Posted by admin on 11/27/06 in WoJ Media Releases
On Saturday 25th November 2006, the Daily Telegraph published Anita Quigley’s article “This disturbing cycle is just a critical mess“In the second paragraph, Quigley makes this following remark:
“It has never occurred to me it might matter to drivers what a cyclist wears because, clothed or naked, with a helmet or not, all cyclists in the city are irritating and I find bring on an overwhelming desire to swerve towards.”
Quigley counters with this remark (Mon 27 Nov 2006) in response to negative comments left by readers:
“David et al, I responded on Saturday – it’s called humour. And I cannot believe I am still be asked such ludicrous questions. Of course I would not drive my car towards and hit a cyclist.”
Wheels of Justice believe this response is still NOT an adequate apology. As a media commentator, Anita Quigley should have a better comprehension of what is acceptable to publish in the media.
A possible incitement to violence as a result of difference of opinion is NOT acceptable in any context.
Last week, the Townsville Bulletin (Team go off road 23/11) reported that the North Queensland Cowboys have been forced to take their “intensive bike training off the streets and into the protected confines of Townsville’s velodrome for the first time” due to unprovoked acts of aggression by motorists.
The Cowboys strength and conditioning coach Glen Murphy said in the article; “the boys can be as safe as anything (when cycling on the road) but we have no control over motorists.”
What has recently occurred to the North Queensland Cowboys team is sadly an example of intolerant attitudes that should not be further encouraged in the media. Wheels of Justice calls upon all road users, regardless if they drive vehicles, ride bicycles or walk, to use the road environment with shared awareness and respect with each other.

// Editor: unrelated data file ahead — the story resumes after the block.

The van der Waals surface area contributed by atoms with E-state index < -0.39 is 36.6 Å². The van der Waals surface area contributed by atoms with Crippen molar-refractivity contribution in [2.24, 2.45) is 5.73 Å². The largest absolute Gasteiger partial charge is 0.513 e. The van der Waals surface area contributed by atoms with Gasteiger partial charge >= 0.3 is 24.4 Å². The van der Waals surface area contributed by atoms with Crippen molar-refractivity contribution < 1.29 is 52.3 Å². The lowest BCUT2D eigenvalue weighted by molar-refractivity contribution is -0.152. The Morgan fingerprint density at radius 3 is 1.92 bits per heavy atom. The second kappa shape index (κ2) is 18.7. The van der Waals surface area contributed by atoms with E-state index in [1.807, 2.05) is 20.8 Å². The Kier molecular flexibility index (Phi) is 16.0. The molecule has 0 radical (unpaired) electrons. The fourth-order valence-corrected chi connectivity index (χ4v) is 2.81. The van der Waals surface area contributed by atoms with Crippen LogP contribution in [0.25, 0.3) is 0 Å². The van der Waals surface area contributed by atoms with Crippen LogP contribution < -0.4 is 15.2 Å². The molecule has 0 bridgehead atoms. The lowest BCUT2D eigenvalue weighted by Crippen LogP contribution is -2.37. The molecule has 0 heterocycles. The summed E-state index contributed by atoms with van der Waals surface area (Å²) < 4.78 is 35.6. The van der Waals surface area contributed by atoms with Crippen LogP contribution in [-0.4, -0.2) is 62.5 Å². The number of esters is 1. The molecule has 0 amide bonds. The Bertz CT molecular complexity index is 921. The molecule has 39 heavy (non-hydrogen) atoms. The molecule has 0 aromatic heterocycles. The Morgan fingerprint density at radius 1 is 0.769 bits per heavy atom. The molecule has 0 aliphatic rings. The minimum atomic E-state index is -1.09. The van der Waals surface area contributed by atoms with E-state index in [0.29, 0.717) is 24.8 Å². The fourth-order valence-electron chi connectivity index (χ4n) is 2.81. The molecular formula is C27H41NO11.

Wheels of Justice also call upon all road users to contact both Anita Quigley and the Daily Telegraph to make an immediate retraction of her remarks and apologise in full.
Please contact the Daily Telegraph via the details supplied below, to demand a retraction and apology, on behalf of ALL who share Australia’s roads.
The Daily Telegraph
Postal Address: 2 Holt Street, Surry Hills, NSW, 2010.
T: (02) 9288-3000.
F: (02) 9288-2300.
Letter to the Editor: http://www.news.com.au/dailytelegraph/letter
If you have contacted the Daily Telegraph and not received a satisfactory response within 60 days of the complaint, please read the “Guidelines on complaints procedure” from the Australian Press Council for further advice.
Please feel free to pass on this information.